This is about what’s happening in the next town down the road from here, in Faro. Which does produce a certain amount of interest. For they’re talking about how the absence of tourists means that poverty is rife and so on. Which is true, certainly to an extent. However, Faro isn’t quite the right place to be detailing that as while it obviously has some tourism that’s not really what the place is about. It’s the regional – provincial – capital and that always provides a certain backbone to an economy what with government paycheques and all that.
Outside my window in Albufeira is rather more ground zero of the absence of tourists. But then the airport is in Faro so how far do we think The Guardian’s reporter is going to travel? 30 km or not?
There’s a significant error in reasoning though:
The Algarve bore the brunt of the losses: in February, the number of people registered at the regions’s job centres was up 70% on the previous year. Without income, many families found themselves dependent on charity.
The scale of their plight becomes painfully clear at the Algarve food bank, where forklift trucks beep as they unload cases of cucumbers and potatoes from a large truck. Men in yellow vests weigh the goods while a group of women, surrounded by ceiling-tall piles of milk and rice, prepare baskets for distribution. The food they gather will help feed 30,000 families.
“Before the pandemic, we distributed around 20 to 25 tonnes in food baskets,” says Nuno Cabrita Alves, the food bank’s founder and president. “Now, in May, we’re distributing 92 tonnes of food. This has never happened before.”
The claim there is – their plight – that this is a measure of demand. Nope, it ain’t. It’s a measure of supply.
Sure and I think food banks are a wondrous thing. And I agree entirely that we don’t want folks or kiddies to go hungry. I’ll also agree that times are indeed hard here and that many are in significant want. However, we do need to remember what is a credit, what a debit, what a cost and a benefit, what is supply and what is demand.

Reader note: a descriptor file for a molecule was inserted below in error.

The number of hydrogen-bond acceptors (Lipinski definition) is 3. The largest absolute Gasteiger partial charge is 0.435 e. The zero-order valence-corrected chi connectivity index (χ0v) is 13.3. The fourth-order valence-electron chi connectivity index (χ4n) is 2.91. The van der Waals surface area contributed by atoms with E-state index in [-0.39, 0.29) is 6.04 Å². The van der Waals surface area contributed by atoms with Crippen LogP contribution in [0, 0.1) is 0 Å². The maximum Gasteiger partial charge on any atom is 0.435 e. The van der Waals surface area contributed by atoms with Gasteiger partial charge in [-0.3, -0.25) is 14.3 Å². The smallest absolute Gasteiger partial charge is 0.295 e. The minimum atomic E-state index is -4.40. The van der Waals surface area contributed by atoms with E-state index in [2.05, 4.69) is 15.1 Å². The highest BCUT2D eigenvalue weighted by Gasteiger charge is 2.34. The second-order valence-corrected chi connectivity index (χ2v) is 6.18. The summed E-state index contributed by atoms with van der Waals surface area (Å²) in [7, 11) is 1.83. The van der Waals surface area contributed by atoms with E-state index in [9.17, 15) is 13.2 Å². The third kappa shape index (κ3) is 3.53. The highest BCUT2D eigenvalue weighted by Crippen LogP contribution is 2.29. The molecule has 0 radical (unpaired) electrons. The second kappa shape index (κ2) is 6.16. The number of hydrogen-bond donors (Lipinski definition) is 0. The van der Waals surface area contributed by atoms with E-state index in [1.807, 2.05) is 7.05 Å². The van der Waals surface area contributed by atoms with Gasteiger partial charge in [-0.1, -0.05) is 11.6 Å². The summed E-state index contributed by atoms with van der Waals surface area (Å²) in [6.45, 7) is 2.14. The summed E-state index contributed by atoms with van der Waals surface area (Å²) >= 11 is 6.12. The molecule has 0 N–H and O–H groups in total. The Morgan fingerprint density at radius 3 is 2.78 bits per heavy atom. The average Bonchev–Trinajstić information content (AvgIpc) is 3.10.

Even in the good times could we get shot of 92 tonnes a day of good fresh food? For free?
So, being able to get shot of 92 tonnes a day of good fresh food, for free, is not evidence of a rise in demand. It’s evidence of a rise in supply, that we’ve got 92 tonnes a day of good fresh food to give away for free.
Yes, I even agree that there has been a rise in demand. Times really are tough out there. But it’s still true that a rise in supply is a rise in supply.
The importance of this for our own domestic politics is that the rise of food banks in the UK is not evidence of the welfare system getting worse at distributing money, nor of benefits becoming more measly, of the Tories grinding the faces of the poor etc. It’s that food banks are a new technology, introduced from the US in about 2004, and we now have greater supply of what we always could have given away.
Again, no, this doesn’t mean that there aren’t poor people out there who have that demand. As I keep saying I’m just fine with the good work being done. But that rise in supply is that we’re getting better at meeting extant demand, not that demand has risen.